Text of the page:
Cotton harvest underway


By Katrina Goforth - kgoforth@civitasmedia.com



Students at Altus Junior High School learn across the street from an expansive cotton field, showing the unique culture that integrates agriculture into everyday experiences.


Katrina Goforth | Altus Times

As Altus celebrates Farm City Week, local farmers work to bring in cotton harvests from across Jackson County.

On Oct. 3, farm tours were open to producers throughout the county. Cotton tours in September gave the public the opportunity to get a firsthand look at the lives and experiences of those in the farming community. From plowing to planting, harvesting to baling, the work and dedication of these men, women, and families add greatly to the economic growth of Jackson County.

Altus began as a settlement for cattlemen seeking shorter routes to markets in the northern part of the United States. The Great Western Trail running near present-day Altus provided such a route. Originally located on Bitter Creek, Altus, then known as Frazer, boasted a small settlement of about 50 people.

Since then, Altus has been home to cattle ranchers, wheat and cotton farmers, and families dedicated to preserving the agricultural way of life.

While public tours were being held, local farmers have been busy bringing in the harvest. David Hawthorne of Altus Sand and Gravel was the first farmer to bring in a cotton harvest to Humphreys Co-Op, one of several cotton processing gins in the area.

This time of year, crops are harvested before wetter weather comes to damage or ruin the quality and yield.

Cotton planting and harvesting in Oklahoma is primarily done in the southwest part of the state, with some acreage found in north-central Oklahoma.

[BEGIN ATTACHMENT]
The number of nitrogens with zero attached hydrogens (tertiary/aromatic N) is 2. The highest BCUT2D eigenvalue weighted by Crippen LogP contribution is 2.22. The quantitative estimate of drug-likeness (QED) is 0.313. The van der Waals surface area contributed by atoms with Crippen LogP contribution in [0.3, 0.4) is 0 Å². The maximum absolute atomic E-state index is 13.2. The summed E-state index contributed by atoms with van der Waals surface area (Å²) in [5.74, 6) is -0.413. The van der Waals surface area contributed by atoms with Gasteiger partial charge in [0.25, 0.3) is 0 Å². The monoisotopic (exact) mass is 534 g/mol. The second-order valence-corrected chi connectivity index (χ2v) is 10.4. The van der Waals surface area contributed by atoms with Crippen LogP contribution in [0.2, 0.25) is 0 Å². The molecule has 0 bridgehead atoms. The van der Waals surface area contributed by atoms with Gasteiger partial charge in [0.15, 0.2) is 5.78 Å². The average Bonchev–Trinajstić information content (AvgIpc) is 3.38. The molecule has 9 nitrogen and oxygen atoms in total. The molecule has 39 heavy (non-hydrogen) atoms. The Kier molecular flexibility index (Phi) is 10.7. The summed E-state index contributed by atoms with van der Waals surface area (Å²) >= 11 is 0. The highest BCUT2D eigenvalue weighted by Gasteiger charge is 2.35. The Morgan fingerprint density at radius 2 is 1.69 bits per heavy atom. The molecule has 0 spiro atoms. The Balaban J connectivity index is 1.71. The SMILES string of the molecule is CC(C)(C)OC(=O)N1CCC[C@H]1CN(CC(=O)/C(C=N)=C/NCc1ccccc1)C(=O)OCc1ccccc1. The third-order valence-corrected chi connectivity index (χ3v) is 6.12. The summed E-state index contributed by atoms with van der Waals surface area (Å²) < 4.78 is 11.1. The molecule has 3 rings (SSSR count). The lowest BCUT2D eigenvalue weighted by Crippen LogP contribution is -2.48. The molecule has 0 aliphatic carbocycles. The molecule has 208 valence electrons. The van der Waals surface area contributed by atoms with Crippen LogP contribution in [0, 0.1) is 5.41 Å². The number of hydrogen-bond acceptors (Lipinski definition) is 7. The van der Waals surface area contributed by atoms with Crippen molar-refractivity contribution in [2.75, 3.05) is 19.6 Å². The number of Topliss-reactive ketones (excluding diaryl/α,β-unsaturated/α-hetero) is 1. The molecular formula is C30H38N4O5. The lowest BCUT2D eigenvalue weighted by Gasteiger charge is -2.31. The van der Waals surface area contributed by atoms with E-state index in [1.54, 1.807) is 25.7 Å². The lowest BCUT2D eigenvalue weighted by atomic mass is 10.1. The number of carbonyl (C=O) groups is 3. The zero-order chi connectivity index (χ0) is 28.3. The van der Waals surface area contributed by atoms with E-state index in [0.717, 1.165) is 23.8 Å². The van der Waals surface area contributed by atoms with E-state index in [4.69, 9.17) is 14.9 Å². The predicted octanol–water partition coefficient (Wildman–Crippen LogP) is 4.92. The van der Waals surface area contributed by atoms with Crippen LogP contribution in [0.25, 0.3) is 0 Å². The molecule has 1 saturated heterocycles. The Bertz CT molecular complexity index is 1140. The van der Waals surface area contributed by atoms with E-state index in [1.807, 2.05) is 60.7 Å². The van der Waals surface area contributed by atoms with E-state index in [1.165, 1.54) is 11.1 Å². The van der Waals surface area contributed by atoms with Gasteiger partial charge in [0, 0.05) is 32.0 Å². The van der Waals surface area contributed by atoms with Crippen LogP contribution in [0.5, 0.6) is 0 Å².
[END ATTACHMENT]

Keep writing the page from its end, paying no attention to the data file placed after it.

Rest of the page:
According to Oklahoma Farm Bureau, more than half of the cotton baled across the United States goes to make fabric for clothing.

Farmers around Jackson County provide one of the best-selling fibers in the United States along with cottonseed that is pressed for oil and hulls that are used for livestock feed.

Fields of cotton boles blooming in neatly planned rows can be found along the outskirts of Altus in every direction. Though not every Jackson County resident is directly involved in farming, it is undoubtedly a large part of the culture, economy, and history of Altus and the surrounding communities.

Students at Altus Junior High School learn across the street from an expansive cotton field, showing the unique culture that integrates agriculture into everyday experiences.
http://altustimes.com/wp-content/uploads/2016/10/web1_CottonfieldRGB.jpgStudents at Altus Junior High School learn across the street from an expansive cotton field, showing the unique culture that integrates agriculture into everyday experiences. Katrina Goforth | Altus Times

By Katrina Goforth

kgoforth@civitasmedia.com

Reach Katrina Goforth at 580-482-1221, ext. 2077.

Reach Katrina Goforth at 580-482-1221, ext. 2077.

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